A Mall Overhaul

Teens used to be mallrats, which made it much easier for companies to win their attention and their dollars, because they hung out in a space that was dedicated to brands and retail. Then came the era of social media and online shopping — and suddenly teens had little use for the mall, because they had other means to connect with friends and acquire products through digital platforms.

Retailers have been struggling to connect with teens--and young consumers in general--and as a result, many are closing their doors. Macy’s is shuttering scores of stores, Aeropostale is making deals to save a smattering of stores instead of shutting down completely, and Sports Authority is cutting back locations amid bankruptcy. The much -rumored death of malls seems imminent, but teens can actually be the salvation for many retailers who learn how to court this modern young consumer.

In-store shopping greatly appeals to teens for a number of reasons, meaning it has the opportunity to compete with the digital retail space. According to one study, unlike their older counterparts, 53% of teens prefer to shop with friends, and doing so in person is easier and offers deeper social engagement than doing so online.



Yet malls and stores have cut out much of the socialization that teens seek. They took away casual seating areas to make more room for products and kiosks, making teens feel less welcome to just come in and hang out.

While a third of teens report that they hang out at malls when they have nothing else to do, 42% wish stores would offer more designated areas where they can just hang out and relax, showing that this need is not fully being met.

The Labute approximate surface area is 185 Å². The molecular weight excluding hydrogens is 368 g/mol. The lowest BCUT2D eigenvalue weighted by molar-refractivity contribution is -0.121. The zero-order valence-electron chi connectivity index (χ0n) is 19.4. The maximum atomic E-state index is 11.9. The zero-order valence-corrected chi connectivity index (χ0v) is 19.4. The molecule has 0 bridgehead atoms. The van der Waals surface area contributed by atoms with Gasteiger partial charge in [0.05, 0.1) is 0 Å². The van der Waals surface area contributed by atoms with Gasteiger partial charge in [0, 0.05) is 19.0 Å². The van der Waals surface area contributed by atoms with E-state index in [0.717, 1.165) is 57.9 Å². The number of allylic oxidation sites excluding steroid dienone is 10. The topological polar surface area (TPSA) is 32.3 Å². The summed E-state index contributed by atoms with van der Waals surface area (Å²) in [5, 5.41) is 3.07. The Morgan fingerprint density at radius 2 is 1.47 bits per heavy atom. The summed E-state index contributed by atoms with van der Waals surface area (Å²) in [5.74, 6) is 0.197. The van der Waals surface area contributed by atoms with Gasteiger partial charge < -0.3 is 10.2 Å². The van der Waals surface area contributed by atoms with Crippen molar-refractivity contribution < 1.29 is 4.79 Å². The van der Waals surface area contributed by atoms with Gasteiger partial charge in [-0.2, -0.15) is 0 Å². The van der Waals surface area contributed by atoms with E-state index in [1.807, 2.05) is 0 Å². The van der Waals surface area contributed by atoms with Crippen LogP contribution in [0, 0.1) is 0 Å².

Granted teens could always hang out at the food court, but even that area is less appealing to teens today because the food options have been slow to evolve with their tastes. In fact, 44%  of teens surveyed would like to see more food and beverage kiosks in stores, and more than a quarter long for more upscale food options at malls.

To teens, the shopping portion of retail is secondary to the social experience, so retailers should aim to look less like a store and more like a community center. Ironically, by taking the focus off selling products and putting it on creating a space for young people to hang out, teens are more likely to visit and more likely to buy, at least according to the “slow shopping” theory mentioned in this Wall Street Journalarticle.

Having never known a time when shopping online wasn’t a possibility, teens approach stores with a different mindset than their older counterparts. They don’t understand why the tools at their disposal online haven’t been integrated in stores.

Whether it be connecting their online accounts with their in-store experience or making it easier to save the items they find while shopping in person to a digital wishlist, stores could do far more to evolve in the technological age. This is particularly critical in reaching teens because their expectations are higher than even 20-something consumers. Teens are more likely than their older counterparts to want stores to offer virtual mirrors, on-demand 3D printed products, and virtual reality experiences. By delivering on digital, stores can actually use technology to compete with online retailers and win teen shoppers.

Despite spending an outsized amount of time online, a majority of teens today still prefer to shop in-store (60%) rather than online (41%). However, if retailers continue to stick to the their old ways of doing business, they will continue to lose teen shoppers. This is a critical point for stores and malls to win Gen Z while they’re young and still forming brand loyalties. As consumers get older, their preference for shopping online grows — and retailers will have missed the chance to convince them of the joys of shopping in-store.

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